It looks like a simple routine, but don’t let the descriptions and photos fool you. Initially, I doubted that I’d even break a sweat. Wrong. So wrong. Broke a sweat. Got my heart pumping. And I swear every muscle felt the burn. Originally I planned to shoot for the 21 minutes, but as I neared the halfway mark, I realized if I pushed myself any more I’d really hurt myself. So I stopped at 12 minutes. One minute more than the 11-minute minimum mentioned in the 14 Day article. (And yes, I counted the minutes of rest required by the exercise article in my total. I figured that the whole point of this task is to get my heart pumping, which it did at a pretty fast rate even during rest, so it counts.) I hope to able to perform the exercise for 21 minutes as the project goes on, but for now I think 12 minutes is a great start! On to the post-workout notes!

How I felt: The Immediate Effects

Initially, after the workout ended I felt tired and a little nauseous. And I wondered how I was going to feel less stressed if I felt so exhausted. I did love how my heart was pumping while I exercised though. I also felt a bit negative about not being able to hit 21 minutes as I’d originally planned. But I was also proud of myself for finishing today’s task.

How I Feel Now (Hours Later)

I feel much calmer. Especially since I treated myself to a YouTube video afterwards to get my mind off of the nausea. The exhausted feelings have worn off for the most part and I just feel energized. Usually, it’s hard for me to write at night, but I have to because I often don’t have time otherwise. But tonight, I feel ready and eager to write. I’m also more proud of myself for achieving today’s goal and less down on myself for not lasting 21 minutes. Overall, I’d say I feel relaxed and (slightly) less worried about things.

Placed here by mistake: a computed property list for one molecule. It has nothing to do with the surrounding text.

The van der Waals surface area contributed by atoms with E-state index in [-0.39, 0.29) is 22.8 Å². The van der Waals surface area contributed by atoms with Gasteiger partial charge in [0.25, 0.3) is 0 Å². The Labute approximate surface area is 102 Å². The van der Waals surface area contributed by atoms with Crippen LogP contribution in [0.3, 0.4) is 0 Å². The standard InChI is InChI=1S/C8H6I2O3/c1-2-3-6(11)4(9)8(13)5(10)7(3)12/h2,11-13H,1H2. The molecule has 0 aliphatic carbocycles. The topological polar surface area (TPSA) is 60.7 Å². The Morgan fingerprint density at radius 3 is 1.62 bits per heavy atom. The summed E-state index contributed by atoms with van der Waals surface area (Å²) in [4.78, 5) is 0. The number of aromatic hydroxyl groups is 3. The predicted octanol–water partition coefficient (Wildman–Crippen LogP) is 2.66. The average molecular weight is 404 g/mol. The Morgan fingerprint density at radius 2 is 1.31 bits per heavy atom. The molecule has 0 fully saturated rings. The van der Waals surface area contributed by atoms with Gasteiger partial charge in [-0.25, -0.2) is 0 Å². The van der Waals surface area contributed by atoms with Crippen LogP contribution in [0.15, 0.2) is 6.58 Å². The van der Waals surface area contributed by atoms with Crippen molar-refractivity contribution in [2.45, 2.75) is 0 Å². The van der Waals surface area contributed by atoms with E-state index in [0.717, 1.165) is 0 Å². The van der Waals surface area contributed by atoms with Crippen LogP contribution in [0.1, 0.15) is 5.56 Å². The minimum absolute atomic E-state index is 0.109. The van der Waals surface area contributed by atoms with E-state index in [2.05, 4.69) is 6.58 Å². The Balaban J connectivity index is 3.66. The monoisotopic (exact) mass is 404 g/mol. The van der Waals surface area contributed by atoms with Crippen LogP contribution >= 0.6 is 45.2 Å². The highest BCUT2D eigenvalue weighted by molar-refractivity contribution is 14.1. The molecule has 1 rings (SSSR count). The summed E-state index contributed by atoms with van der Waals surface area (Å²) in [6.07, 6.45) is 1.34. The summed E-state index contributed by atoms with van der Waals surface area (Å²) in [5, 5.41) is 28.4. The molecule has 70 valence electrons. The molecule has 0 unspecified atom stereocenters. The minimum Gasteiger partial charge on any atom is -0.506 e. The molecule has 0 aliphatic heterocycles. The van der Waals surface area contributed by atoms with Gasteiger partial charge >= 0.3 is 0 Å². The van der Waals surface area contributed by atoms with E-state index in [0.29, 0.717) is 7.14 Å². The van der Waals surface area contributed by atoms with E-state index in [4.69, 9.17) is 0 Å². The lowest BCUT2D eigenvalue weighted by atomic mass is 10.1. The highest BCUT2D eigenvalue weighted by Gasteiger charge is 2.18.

I’d say so far in this project I’ve learned three important things about myself and how to handle stress:

  1. I like how exercise makes me feel afterwards. Cardio is hard work but I think it’s worth it to feel this relaxed.
  2. Limiting some of the fun things in life to small bursts throughout the day instead of gorging on them all at once keeps me pretty happy for longer so long as…
  3. I don’t worry too much about how things turn out. Letting go of certain expectations I have of how things should turn out in favor of just enjoying whatever I do for what they are is probably one of the best ways to reduce stress.  I need to just go with the flow a bit more.

As always, I hope you enjoyed this post. Don’t hesitate to let me know what you think. I’d love to hear your opinions, questions and stories! Or even if you have any other ideas for fun, exercise routines to do, please feel free to tell me!

I’d also like to thank SELF Magazine for posting the article,“14 Days to a Happier, Healthier You!” which inspired this blog post.

Also, I’d like to thank Stacy Berman, the founder of Stacy’s Bootcamp in NYC for her cardio circuit workout routine that was featured in this article  also published by Self Magazine.

Thanks for reading and I hope you all have a lovely day!